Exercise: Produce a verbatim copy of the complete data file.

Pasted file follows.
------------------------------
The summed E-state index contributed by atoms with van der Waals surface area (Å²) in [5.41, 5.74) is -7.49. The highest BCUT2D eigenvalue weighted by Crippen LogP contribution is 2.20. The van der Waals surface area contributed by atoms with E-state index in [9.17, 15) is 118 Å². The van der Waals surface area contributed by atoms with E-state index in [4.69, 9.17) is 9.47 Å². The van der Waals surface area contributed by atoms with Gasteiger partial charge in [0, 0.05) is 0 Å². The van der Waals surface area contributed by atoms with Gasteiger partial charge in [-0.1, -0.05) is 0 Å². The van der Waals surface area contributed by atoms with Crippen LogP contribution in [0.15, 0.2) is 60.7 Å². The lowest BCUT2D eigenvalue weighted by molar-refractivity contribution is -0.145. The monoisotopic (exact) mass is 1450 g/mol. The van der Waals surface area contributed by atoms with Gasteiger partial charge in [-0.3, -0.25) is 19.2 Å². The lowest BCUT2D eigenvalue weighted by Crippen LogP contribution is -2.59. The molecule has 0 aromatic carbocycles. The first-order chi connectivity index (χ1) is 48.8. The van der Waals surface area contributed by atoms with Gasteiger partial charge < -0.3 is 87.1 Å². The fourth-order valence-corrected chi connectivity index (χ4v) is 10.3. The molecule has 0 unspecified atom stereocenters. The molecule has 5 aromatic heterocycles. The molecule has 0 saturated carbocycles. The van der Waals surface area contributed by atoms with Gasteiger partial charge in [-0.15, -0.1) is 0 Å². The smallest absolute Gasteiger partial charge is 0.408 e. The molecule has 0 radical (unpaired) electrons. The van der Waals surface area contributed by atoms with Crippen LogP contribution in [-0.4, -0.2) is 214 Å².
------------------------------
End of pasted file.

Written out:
The summed E-state index contributed by atoms with van der Waals surface area (Å²) in [5.41, 5.74) is -7.49. The highest BCUT2D eigenvalue weighted by Crippen LogP contribution is 2.20. The van der Waals surface area contributed by atoms with E-state index in [9.17, 15) is 118 Å². The van der Waals surface area contributed by atoms with E-state index in [4.69, 9.17) is 9.47 Å². The van der Waals surface area contributed by atoms with Gasteiger partial charge in [0, 0.05) is 0 Å². The van der Waals surface area contributed by atoms with Gasteiger partial charge in [-0.1, -0.05) is 0 Å². The van der Waals surface area contributed by atoms with Crippen LogP contribution in [0.15, 0.2) is 60.7 Å². The lowest BCUT2D eigenvalue weighted by molar-refractivity contribution is -0.145. The monoisotopic (exact) mass is 1450 g/mol. The van der Waals surface area contributed by atoms with Gasteiger partial charge in [-0.3, -0.25) is 19.2 Å². The lowest BCUT2D eigenvalue weighted by Crippen LogP contribution is -2.59. The molecule has 0 aromatic carbocycles. The first-order chi connectivity index (χ1) is 48.8. The van der Waals surface area contributed by atoms with Gasteiger partial charge < -0.3 is 87.1 Å². The fourth-order valence-corrected chi connectivity index (χ4v) is 10.3. The molecule has 0 unspecified atom stereocenters. The molecule has 5 aromatic heterocycles. The molecule has 0 saturated carbocycles. The van der Waals surface area contributed by atoms with Gasteiger partial charge in [-0.15, -0.1) is 0 Å². The smallest absolute Gasteiger partial charge is 0.408 e. The molecule has 0 radical (unpaired) electrons. The van der Waals surface area contributed by atoms with Crippen LogP contribution in [-0.4, -0.2) is 214 Å².